Day 10: One story away

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~Humans of NJ~

As we close out the week and head into the weekend (TGIF!), I thought I’d share one place I always stop when I need a word or story fix. Humans of NY  by Brandon Stanton never fails to break my heart into tiny shards, and piece by piece, put it back together again. Brandon lives in NYC and spends his time photographing people he meets along the way. He asks each one of the people he meets an intimate question or two, and surprisingly, everyone he photographs gives a genuine response.

Brandon gives others the chance to tell their story in their own words–their saddest day, who they want to be, how they’ll get there, the best or worst thing they’ve done, what they regret. He keeps his own words few, and allows space for others to speak. It may be the only time anyone ever truly listened. HONY reminds me that speaking life is important, but so is listening. How much space do you make in your life for others to share their stories with you? How often do you listen without passing judgement or offering advice? Sometimes speaking life is less about what we say, and more about what we don’t.

I love how Brandon calls his work Humans of NY rather than People of NY. I feel more human, more connected, when I see how stories write themselves across someone’s face, and how the words we use to tell them form the fabric of our lives. If I learn and re-learn anything from Brandon’s work, it’s this truth: we’re all the same. We’re all just one fairytale or tragedy or ghost story away from each other.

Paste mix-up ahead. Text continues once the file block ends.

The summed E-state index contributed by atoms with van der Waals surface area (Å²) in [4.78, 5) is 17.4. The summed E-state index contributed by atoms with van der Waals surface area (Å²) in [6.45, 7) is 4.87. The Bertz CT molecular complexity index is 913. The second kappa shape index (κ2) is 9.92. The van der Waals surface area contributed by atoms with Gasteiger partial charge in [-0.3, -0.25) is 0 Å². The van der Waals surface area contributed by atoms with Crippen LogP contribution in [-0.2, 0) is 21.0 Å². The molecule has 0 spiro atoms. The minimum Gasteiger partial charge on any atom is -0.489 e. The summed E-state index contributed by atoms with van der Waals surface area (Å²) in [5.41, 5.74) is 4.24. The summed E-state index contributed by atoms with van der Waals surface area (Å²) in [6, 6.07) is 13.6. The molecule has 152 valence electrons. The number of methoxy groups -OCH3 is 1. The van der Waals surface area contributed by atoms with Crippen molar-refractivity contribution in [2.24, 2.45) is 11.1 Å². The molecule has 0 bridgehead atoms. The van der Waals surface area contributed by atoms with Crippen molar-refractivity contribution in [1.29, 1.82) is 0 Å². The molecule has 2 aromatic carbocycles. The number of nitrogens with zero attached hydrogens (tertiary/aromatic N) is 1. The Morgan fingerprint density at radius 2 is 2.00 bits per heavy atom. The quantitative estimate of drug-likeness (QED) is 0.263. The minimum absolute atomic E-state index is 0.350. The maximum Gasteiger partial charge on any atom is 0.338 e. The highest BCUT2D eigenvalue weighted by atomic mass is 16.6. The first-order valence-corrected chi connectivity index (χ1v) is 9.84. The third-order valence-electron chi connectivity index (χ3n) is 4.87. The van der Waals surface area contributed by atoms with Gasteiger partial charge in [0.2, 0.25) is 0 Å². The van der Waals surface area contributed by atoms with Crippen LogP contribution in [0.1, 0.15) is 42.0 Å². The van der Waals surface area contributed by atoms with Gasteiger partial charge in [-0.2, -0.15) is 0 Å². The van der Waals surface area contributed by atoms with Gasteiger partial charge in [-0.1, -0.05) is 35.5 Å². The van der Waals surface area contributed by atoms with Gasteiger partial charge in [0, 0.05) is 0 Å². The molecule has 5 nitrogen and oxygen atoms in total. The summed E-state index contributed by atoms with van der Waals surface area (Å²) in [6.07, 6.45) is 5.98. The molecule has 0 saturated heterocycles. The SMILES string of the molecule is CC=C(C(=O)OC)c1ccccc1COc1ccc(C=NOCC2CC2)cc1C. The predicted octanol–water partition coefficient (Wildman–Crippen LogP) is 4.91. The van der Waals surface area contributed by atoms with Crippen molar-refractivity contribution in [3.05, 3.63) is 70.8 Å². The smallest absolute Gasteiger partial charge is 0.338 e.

You can follow Humans of NY on any of the major social media sites, and two books are available in stores. My personal favorite is Instagram, where I love to watch stories unfold through pictures.

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This post is the 10th in a series called 31 Days of Speaking Life. Want to know more about the 31 Days writing challenge? Hop on over here. Want to receive these posts via email straight into your inbox? Sign up below.

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  • Mark Allman

    I do think that listening to people is an important thing in life. Most people don’t listen very well. People value being heard and it helps them feel worthy. We often make people feel invisible by not paying any attention to their story.

  • Hongly

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